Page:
Does anyone still listen to CDs in their car or have we all migrated to iPods and other personal storage devices, and/or to HD or satellite radio? With so many more infotainment choices available now, and digital music downloads on the rise while CD sales continue to decline, can automakers just do away with CD changers?
Someday they will follow 8-track and cassette players to the technology afterlife, but analysts and marketers agree that that is not likely to happen soon. According to the research firm iSuppli, virtually every 2009 vehicle model for sale in the U.S. offers CD as standard equipment on one or more trims. Sixty percent offer iPod connections while 36% offer USB connectors.
“The CD is slowly declining in the OEM application but it will be a long time before it is completely gone,” notes Angela Flynn, director of OEM marketing at Clarion Corporation of America. “In recent years it has shifted from in-dash 6 CD changers to single CD now that there are so many other music playback options. Several market research and industry sources say the CD will be in the vehicle beyond 2014, and I think it will be close to then. If digital music sales continue to rise 10% each year that indicates the CD would be wiped out in 2015.”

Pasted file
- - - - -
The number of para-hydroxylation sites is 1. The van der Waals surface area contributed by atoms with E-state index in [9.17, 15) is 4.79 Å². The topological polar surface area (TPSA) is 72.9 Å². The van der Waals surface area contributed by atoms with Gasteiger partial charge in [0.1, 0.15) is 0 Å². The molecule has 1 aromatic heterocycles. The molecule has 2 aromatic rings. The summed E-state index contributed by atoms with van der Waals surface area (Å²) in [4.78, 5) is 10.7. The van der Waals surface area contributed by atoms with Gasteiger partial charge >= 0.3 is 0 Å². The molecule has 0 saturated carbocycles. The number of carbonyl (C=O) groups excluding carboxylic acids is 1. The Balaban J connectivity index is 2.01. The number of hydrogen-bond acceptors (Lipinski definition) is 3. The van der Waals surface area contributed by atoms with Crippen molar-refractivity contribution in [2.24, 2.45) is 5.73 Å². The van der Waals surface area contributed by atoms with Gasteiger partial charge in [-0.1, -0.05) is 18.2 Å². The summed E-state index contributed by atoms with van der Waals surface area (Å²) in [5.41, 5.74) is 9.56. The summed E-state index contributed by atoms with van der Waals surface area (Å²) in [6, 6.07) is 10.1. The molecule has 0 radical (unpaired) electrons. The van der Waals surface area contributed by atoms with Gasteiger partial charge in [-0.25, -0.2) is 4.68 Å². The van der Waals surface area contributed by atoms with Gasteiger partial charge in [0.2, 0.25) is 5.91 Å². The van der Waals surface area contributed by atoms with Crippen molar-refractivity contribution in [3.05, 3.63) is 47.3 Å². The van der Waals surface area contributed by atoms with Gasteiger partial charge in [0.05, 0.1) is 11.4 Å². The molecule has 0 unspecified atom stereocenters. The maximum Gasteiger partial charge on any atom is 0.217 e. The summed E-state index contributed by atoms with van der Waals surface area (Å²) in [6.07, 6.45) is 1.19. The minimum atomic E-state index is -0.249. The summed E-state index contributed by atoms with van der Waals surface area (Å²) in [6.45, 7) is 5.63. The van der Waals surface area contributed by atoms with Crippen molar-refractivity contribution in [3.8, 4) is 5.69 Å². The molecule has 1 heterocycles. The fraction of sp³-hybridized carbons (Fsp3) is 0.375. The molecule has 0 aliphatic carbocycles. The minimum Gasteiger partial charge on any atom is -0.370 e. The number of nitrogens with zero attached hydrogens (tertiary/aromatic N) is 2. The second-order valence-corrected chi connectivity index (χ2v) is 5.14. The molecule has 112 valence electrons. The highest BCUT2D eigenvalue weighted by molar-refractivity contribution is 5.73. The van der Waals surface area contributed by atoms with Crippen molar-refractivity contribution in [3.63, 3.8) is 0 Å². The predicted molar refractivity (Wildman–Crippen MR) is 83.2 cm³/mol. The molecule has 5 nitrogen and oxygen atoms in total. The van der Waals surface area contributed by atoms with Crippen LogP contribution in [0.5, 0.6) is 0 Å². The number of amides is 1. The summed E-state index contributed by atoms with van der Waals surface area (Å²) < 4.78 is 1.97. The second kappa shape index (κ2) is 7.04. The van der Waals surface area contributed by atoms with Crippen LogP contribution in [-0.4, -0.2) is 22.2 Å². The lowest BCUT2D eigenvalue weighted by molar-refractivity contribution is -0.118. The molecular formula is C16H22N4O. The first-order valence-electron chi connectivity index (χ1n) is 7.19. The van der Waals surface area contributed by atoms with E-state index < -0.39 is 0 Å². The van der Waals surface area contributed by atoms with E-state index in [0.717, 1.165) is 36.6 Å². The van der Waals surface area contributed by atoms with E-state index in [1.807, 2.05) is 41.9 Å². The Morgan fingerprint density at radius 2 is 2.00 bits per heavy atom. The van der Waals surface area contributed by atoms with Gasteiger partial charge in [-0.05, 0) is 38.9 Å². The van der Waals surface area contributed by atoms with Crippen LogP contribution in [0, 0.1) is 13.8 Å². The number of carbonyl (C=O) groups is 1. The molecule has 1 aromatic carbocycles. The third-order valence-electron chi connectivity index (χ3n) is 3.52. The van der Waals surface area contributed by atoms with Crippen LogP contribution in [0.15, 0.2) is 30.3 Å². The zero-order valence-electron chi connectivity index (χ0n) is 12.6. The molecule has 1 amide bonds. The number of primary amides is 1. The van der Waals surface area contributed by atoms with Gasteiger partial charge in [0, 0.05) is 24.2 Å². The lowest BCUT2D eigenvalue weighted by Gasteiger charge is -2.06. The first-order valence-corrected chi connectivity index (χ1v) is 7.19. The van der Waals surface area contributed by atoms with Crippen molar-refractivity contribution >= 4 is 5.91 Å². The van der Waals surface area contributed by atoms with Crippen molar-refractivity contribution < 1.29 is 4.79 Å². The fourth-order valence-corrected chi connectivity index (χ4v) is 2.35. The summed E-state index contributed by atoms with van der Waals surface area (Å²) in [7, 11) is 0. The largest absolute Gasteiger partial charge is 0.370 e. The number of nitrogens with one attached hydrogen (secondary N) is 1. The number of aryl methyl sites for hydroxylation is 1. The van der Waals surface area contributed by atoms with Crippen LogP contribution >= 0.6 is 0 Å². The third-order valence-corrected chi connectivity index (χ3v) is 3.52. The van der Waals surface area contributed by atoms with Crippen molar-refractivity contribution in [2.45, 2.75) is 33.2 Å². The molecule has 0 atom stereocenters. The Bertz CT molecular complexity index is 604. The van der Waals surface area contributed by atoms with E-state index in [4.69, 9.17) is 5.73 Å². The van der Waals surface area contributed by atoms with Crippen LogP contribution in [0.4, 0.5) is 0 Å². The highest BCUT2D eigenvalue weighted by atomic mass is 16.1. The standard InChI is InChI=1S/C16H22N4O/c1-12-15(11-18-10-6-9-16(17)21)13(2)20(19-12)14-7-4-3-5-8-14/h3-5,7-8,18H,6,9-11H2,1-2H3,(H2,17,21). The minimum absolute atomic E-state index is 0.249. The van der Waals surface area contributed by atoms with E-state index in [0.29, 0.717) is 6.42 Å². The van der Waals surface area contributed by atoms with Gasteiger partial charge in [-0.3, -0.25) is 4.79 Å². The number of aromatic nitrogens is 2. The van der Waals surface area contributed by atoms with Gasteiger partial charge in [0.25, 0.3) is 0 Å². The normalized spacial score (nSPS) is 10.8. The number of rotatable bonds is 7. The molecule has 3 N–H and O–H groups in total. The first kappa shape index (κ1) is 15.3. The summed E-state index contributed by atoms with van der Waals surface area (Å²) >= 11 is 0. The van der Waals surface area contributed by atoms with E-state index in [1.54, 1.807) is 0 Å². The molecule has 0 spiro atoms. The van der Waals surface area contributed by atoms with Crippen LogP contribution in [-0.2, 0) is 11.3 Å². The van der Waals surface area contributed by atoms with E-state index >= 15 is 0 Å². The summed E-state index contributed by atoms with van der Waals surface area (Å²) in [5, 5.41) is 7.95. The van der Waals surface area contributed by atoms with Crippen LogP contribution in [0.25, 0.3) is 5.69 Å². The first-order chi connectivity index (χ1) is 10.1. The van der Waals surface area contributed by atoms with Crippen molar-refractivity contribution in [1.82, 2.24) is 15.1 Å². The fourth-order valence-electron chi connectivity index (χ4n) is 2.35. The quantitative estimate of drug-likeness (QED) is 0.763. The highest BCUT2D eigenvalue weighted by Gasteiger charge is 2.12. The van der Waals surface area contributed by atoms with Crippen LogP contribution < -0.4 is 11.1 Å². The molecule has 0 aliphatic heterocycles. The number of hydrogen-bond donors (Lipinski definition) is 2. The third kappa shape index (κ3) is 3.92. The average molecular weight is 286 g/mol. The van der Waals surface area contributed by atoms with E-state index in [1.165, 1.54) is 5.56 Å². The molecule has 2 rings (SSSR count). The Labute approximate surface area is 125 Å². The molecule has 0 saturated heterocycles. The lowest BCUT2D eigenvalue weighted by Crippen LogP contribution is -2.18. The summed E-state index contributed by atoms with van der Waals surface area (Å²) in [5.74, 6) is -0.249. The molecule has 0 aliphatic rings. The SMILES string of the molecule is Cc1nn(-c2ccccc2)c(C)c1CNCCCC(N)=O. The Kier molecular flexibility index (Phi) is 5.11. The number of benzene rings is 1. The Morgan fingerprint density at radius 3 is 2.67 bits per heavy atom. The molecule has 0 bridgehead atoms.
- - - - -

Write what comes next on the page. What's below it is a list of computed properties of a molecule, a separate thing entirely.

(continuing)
The consulting firm SBD predicts that the first cars without a CD player could be launched in Europe by around 2012, most likely in an economy vehicle. Jon Cropley, automotive group manager at IMS Research, believes it will be eight to ten years before CD drives disappear completely.
Continental would like to see CDs exit even faster. The firm markets a flat panel radio designed without a CD player but with the ability to play music on USB sticks, SD cards, and MP3 players, and support for Bluetooth wireless music streaming. The system library can process more than 30,000 songs. Now there is a worthy challenge for speech recognition.